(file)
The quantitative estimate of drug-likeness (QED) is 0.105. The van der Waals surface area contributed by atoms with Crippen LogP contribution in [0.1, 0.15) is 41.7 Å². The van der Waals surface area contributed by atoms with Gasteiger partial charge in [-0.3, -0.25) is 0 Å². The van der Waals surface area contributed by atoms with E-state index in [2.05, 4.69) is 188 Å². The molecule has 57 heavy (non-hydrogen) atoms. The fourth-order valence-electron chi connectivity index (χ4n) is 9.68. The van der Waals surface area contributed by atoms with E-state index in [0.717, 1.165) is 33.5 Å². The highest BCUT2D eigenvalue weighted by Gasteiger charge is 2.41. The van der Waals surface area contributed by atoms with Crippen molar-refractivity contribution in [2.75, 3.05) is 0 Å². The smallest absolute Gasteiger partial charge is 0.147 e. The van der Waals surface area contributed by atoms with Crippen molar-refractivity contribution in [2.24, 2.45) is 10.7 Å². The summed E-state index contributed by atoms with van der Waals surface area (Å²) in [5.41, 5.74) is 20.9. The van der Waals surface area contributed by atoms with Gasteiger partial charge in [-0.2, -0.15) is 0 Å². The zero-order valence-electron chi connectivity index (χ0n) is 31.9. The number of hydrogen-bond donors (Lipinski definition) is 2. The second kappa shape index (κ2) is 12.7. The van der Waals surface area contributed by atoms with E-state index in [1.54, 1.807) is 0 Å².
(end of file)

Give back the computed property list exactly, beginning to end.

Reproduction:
The quantitative estimate of drug-likeness (QED) is 0.105. The van der Waals surface area contributed by atoms with Crippen LogP contribution in [0.1, 0.15) is 41.7 Å². The van der Waals surface area contributed by atoms with Gasteiger partial charge in [-0.3, -0.25) is 0 Å². The van der Waals surface area contributed by atoms with E-state index in [2.05, 4.69) is 188 Å². The molecule has 57 heavy (non-hydrogen) atoms. The fourth-order valence-electron chi connectivity index (χ4n) is 9.68. The van der Waals surface area contributed by atoms with E-state index in [0.717, 1.165) is 33.5 Å². The highest BCUT2D eigenvalue weighted by Gasteiger charge is 2.41. The van der Waals surface area contributed by atoms with Crippen molar-refractivity contribution in [2.75, 3.05) is 0 Å². The smallest absolute Gasteiger partial charge is 0.147 e. The van der Waals surface area contributed by atoms with Crippen molar-refractivity contribution in [2.24, 2.45) is 10.7 Å². The summed E-state index contributed by atoms with van der Waals surface area (Å²) in [5.41, 5.74) is 20.9. The van der Waals surface area contributed by atoms with Gasteiger partial charge in [-0.2, -0.15) is 0 Å². The zero-order valence-electron chi connectivity index (χ0n) is 31.9. The number of hydrogen-bond donors (Lipinski definition) is 2. The second kappa shape index (κ2) is 12.7. The van der Waals surface area contributed by atoms with E-state index in [1.54, 1.807) is 0 Å².